Neither fish nor flesh
It’s unfortunate that Team Anna’s movement has been reduced to just a show of strengthindia Updated: Jul 29, 2012 22:31 IST
In a classic reversal of roles, yoga guru Baba Ramdev, who tried last year to hitch his stars to the Anna Hazare anti-corruption bandwagon, is today throwing the movement a much-needed lifeline. It was his presence at Jantar Mantar on Friday that brought in crowds at the venue where Team Anna members are on a fast. The anti-corruption crusader from Ralegaon Siddhi could hardly contain his joy when the godman came to the venue, swelling the numbers with his own followers, and declared his support for Anna. Significantly, he did not mention the others in the team. It is unfortunate that what began as a promising anti-corruption movement led by civil society activists today has become a show of strength akin to political rallies.
Leading Team Anna member Kiran Bedi’s call to women to come out in numbers too shows that the issue of corruption has taken a backseat to filling the venue with people, irrespective of their convictions. Bringing in Ramdev is akin to inviting a Bollywood star, it is quite possible that one of the top actors could have attracted more people. The ordinary man most hit by corruption is today hardly visible at the venues where the activists have been going on their constant fasts. The whole focus of the movement too has been dissipated, one day it is the Lokpal Bill, the other day it targets 15 ministers, the next it attacks Pranab Mukherjee. This means that it is neither fish nor flesh, nor good red herring to most people. This explains why people are fast losing interest in it emboldening the ruling party spokesperson to take potshots at the movement with regularity.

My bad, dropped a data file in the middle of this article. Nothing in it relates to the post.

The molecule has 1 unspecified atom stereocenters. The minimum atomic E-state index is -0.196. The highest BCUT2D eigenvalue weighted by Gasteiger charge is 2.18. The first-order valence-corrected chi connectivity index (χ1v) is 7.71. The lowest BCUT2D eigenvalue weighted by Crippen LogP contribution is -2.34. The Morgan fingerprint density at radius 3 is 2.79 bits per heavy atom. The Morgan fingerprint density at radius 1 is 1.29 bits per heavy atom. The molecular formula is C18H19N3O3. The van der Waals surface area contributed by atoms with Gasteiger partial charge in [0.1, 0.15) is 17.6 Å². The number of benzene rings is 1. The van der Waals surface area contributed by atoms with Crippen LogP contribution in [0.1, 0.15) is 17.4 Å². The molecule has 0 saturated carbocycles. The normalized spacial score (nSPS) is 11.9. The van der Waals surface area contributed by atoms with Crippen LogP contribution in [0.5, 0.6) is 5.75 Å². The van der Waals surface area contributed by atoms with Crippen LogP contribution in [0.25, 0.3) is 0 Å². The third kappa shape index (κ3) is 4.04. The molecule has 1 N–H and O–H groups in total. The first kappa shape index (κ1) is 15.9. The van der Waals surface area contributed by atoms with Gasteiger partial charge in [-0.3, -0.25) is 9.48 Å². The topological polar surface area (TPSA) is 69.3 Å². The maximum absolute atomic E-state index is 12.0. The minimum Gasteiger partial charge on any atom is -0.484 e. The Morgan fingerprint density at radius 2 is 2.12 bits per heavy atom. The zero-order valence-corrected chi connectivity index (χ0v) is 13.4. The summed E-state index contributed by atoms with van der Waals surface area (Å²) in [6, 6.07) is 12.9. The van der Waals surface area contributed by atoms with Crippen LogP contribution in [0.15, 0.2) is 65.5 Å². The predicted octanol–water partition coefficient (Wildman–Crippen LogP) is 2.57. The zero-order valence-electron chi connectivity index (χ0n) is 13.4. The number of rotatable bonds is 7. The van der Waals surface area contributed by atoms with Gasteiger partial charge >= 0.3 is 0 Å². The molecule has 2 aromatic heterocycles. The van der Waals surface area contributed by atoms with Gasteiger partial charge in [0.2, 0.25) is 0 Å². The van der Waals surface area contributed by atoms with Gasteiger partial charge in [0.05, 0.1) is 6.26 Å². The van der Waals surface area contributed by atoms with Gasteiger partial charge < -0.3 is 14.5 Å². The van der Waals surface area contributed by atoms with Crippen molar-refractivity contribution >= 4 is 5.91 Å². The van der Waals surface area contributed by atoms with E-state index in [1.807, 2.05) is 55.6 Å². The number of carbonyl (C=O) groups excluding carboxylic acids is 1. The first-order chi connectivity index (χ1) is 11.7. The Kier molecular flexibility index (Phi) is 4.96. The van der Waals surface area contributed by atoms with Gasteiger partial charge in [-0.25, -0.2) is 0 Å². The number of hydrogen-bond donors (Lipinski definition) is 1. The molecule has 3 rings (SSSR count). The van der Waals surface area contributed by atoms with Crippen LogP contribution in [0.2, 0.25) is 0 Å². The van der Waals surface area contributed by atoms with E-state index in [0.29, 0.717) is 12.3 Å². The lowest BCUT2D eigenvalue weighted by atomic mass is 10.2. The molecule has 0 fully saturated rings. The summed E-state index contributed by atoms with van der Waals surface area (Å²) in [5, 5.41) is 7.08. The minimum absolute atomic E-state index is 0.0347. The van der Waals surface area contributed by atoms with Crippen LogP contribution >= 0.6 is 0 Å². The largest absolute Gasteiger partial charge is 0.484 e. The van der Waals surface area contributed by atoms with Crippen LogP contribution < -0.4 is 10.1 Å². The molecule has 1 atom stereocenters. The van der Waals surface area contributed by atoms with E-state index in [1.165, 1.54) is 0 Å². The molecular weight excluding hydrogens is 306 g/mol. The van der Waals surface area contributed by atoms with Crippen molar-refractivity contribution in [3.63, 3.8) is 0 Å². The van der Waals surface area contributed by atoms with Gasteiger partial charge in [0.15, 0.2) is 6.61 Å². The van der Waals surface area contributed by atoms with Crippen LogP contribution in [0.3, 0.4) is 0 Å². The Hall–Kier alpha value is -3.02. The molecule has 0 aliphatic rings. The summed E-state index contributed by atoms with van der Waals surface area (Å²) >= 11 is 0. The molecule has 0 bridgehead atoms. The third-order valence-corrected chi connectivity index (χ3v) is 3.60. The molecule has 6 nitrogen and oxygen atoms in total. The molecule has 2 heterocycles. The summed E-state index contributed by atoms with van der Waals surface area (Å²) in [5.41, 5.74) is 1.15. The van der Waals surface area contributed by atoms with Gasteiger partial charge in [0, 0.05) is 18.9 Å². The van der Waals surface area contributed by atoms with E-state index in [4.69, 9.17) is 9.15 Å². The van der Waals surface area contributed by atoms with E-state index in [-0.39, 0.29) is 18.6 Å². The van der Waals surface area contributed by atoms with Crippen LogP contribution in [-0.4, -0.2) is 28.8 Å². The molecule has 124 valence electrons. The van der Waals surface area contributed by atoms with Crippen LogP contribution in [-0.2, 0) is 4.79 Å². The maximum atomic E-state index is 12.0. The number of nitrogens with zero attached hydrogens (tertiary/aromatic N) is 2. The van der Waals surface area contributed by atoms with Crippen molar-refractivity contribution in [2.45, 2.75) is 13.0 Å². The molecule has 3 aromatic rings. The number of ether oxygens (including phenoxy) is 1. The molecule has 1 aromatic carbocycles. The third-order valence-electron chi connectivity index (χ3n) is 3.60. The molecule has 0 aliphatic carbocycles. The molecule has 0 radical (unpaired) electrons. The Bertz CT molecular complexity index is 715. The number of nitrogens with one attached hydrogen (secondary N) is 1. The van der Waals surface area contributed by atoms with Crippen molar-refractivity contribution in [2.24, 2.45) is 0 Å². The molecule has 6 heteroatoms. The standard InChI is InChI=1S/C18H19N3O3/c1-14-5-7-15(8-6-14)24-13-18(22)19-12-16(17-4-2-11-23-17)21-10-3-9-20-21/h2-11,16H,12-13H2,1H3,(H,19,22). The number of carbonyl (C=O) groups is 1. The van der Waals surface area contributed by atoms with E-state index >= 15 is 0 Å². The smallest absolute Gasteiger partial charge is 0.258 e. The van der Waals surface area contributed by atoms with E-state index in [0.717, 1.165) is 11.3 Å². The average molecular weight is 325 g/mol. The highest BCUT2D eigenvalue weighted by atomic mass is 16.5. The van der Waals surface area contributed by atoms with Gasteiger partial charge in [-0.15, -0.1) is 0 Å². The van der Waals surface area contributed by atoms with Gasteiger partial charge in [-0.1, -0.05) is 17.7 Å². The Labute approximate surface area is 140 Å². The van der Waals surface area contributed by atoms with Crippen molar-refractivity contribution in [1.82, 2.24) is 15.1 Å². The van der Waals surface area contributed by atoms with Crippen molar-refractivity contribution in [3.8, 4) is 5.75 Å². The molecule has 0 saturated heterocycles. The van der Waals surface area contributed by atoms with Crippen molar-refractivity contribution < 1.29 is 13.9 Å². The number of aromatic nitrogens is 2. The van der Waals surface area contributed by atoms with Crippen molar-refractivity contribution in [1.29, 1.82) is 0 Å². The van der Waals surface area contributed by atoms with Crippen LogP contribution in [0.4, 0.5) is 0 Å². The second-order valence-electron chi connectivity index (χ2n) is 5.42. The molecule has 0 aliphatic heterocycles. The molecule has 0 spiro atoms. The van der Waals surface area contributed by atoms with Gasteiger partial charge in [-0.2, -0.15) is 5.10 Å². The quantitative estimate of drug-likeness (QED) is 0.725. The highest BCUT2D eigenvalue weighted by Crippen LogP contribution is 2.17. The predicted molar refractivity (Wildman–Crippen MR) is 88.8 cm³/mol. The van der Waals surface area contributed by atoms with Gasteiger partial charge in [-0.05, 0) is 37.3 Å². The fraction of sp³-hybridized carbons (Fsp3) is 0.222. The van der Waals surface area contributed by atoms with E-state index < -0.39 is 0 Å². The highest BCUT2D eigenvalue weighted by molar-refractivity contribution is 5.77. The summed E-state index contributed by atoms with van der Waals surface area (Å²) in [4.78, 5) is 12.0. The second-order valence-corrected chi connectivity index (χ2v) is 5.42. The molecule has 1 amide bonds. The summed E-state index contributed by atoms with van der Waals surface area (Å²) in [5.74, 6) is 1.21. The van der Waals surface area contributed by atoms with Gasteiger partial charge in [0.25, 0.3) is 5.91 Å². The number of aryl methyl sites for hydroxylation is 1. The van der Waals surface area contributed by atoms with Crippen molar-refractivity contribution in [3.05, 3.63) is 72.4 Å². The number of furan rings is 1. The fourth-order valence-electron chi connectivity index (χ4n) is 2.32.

Anna’s statements that he will go around in the next election telling people whom to vote for also suggests that the movement has become politicised. After all, must we assume that the candidates endorsed by Anna are squeaky clean and that others are tainted? The whole premise of the movement, that change can be forced through street corner activism, is also flawed. Had the team entered into a reasoned debate with the political establishment, it would have carried so much more credibility. This is not to suggest that the ruling party or indeed other politicians are in the right. But the team’s antics have let them off the hook rather than hold them accountable. This is the tragedy of the movement. It brought corruption to the centre-stage and then frittered away the advantage. This is perhaps the singular disservice that Team Anna has done to public life. The common man in whose name it speaks will not thank it for this.